[Taxacom] (no subject)

John Grehan calabar.john at gmail.com
Thu Feb 27 13:25:02 CST 2014

A colleague recently sent me the following paper. Overestimation of
molecular and modelling methods and underestimation of traditional taxonomy
leads to real problems in assessing and handling of the world's biodiversity
IVAN LÖBL 2014 Zootaxa 3768 (4): 497-500

It presented a summary critique of the way some aspects of molecular
methods are being applied to biodiversity study.

 I have excerpted a couple of paragraphs below.

Climbing a steep trail above Morgins, in the Swiss Alps, 12 year-old Thomas
noticed an odd creature balancing on a
branch. The animal was about two cm long, black with numerous light spots
on its back, and with the head extended by a
trunk reminiscent of that of an elephant. Unfortunately, neither his
parents, nor later his teacher, were able to satisfy
Thomas' eager curiosity to discover what kind of animal he had encountered.
Not so long ago, any teacher would have
known it is a beetle, and any teacher with at least a slight interest in
nature would probably have recognized a weevil.
Today, this kind of knowledge is disappearing even among biologists, whose
ability to recognize forms of life may be
reduced to that of Thomas; a paradox, given that there are numerous
environmental organisations and societies active all
around the world. This comes at a time when the effects of humans on the
environment are reaching a tipping point, so
we need more than ever reliable information about the world's
biodiversity.The assessment of diversity in species-rich groups of
organisms requires long-term studies such as taxonomic
revisions, faunal lists, and catalogues. The work often results in
extensive publications, like the new beetle catalogue,
that may be published in ways that exclude them from the current means of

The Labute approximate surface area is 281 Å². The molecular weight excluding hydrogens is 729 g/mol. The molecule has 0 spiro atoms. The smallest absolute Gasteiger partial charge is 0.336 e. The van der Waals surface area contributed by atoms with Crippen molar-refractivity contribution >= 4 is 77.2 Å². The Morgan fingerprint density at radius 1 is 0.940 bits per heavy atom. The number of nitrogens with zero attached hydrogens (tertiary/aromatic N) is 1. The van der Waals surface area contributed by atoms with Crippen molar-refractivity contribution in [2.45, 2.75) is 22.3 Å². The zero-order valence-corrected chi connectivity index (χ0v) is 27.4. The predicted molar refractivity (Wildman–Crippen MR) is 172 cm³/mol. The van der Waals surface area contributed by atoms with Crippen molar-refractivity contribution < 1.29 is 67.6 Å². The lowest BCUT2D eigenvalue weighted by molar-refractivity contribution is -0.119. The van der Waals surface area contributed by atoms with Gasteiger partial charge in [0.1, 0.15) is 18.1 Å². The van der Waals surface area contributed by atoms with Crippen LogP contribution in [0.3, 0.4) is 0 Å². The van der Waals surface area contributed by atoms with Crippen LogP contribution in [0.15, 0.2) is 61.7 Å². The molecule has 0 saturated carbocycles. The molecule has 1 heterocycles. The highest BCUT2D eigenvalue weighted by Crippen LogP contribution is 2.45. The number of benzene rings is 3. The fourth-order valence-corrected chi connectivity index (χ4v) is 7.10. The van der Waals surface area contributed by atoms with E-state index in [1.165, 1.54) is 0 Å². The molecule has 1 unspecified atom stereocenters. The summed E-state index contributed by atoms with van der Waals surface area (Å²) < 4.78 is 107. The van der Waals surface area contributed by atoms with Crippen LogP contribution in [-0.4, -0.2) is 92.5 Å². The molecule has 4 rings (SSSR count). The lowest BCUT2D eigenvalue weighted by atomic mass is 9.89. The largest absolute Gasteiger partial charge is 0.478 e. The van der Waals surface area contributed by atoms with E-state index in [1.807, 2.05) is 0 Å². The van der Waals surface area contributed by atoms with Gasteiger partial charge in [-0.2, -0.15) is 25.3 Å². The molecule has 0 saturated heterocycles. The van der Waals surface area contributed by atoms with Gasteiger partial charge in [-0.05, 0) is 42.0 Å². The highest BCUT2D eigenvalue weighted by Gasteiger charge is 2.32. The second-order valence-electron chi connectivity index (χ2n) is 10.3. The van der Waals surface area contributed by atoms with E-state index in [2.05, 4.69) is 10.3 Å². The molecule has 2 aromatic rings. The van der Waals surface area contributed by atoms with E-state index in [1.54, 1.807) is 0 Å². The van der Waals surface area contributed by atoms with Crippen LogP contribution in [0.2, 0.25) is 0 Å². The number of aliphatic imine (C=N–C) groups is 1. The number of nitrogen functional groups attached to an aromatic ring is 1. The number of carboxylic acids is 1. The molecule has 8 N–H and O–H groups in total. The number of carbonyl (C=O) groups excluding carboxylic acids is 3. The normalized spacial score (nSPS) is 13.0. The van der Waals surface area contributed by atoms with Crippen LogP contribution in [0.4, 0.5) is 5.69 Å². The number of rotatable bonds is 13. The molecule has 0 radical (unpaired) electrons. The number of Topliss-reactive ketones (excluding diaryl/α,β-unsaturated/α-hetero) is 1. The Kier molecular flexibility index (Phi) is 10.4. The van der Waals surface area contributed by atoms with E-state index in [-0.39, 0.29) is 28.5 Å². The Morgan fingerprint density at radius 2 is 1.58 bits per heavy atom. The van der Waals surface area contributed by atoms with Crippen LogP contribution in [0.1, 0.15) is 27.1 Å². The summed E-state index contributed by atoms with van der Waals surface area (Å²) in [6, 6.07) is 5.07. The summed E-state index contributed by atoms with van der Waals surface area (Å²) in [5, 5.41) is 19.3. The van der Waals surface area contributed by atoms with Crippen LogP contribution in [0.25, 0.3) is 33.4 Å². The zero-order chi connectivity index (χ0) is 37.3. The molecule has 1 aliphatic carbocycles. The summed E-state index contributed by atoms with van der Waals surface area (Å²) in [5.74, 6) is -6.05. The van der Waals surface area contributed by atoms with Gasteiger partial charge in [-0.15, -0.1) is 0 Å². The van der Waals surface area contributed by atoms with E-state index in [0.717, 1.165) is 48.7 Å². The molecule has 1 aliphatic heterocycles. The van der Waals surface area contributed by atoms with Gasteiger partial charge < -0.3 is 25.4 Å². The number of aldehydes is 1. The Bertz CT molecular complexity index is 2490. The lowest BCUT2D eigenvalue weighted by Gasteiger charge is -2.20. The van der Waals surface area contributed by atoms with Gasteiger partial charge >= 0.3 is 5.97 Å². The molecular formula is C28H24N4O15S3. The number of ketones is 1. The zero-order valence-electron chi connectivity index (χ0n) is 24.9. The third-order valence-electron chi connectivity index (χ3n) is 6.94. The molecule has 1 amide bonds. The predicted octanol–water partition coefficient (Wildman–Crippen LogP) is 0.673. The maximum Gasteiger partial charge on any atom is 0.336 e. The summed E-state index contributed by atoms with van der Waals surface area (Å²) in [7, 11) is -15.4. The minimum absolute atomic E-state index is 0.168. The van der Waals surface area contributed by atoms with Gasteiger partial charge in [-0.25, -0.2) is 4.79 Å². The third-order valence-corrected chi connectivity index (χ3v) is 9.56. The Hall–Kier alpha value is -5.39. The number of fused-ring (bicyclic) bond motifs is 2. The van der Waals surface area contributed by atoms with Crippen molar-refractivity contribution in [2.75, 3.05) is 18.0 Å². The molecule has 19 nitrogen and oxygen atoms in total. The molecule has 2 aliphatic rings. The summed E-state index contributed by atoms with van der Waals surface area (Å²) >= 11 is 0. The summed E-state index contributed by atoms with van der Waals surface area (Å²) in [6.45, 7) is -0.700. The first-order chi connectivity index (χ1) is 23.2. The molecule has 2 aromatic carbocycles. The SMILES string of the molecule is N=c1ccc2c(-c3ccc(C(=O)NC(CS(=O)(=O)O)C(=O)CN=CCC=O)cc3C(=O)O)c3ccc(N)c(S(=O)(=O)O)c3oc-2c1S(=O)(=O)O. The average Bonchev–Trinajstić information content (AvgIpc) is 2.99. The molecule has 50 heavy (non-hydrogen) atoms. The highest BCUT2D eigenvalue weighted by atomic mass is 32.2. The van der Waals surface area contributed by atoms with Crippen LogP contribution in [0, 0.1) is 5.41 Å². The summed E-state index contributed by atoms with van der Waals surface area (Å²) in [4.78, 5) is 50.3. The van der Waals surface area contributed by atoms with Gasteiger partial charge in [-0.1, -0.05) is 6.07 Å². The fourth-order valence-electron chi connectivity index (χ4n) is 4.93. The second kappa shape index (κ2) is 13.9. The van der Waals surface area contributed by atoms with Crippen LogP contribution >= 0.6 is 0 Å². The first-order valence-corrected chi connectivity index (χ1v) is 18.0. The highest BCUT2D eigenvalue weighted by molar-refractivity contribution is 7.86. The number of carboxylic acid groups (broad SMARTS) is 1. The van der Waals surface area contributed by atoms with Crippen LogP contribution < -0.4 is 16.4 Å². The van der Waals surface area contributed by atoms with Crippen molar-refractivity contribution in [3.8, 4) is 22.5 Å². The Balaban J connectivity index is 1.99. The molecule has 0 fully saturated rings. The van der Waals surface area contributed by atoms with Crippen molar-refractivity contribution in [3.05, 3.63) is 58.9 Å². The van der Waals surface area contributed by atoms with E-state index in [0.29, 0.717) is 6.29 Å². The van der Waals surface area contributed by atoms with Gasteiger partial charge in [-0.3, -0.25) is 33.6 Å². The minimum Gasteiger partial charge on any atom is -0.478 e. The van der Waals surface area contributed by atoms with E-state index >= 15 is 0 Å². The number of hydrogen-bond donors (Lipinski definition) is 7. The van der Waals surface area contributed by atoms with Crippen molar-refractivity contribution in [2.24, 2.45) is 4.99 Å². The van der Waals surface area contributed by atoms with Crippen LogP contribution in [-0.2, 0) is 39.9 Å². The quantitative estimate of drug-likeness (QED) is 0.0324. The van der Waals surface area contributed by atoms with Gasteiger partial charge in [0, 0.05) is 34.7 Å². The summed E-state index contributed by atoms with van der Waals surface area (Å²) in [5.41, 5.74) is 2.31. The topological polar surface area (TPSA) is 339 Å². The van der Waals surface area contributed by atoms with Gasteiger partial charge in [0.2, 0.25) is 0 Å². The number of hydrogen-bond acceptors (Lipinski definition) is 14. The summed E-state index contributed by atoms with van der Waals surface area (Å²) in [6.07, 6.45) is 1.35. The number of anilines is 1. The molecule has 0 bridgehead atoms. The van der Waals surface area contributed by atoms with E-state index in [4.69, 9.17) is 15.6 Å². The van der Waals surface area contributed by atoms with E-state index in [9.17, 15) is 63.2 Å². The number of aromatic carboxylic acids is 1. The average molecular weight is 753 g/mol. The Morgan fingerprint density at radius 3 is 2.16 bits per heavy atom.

metric scientific evaluation. This problem
was already highlighted many times (e.g., Shubert 2002, Lawrence 2007,
Calver 2013) and in some fields it may result in
a situation comparable to that of genetics in the former Soviet Union,
suppressed in the 1950s because it was considered
incompatible with the dominating ideology. Actually, many professionals
face pressure to address problems that may be
resolved within short time frames to achieve higher scores in evaluation
(Shubert 2002). Thus, large-scale works,
however valuable, may be disadvantageous for professional development due
to a long term commitment and postponed
results as opposed to short term projects and quick results. Dedicating a
part of one's professional life to building up
expertise in taxonomy, and studying large collections of poorly known
animals, may become counterproductive as a
career choice, particularly in many universities that almost excluded such
goals from their research programmes
(Klausnitzer 2010). Amongst the authors of the beetle catalogue, only 60%
are or were professional taxonomists, the
others treated taxonomy in their private capacity.

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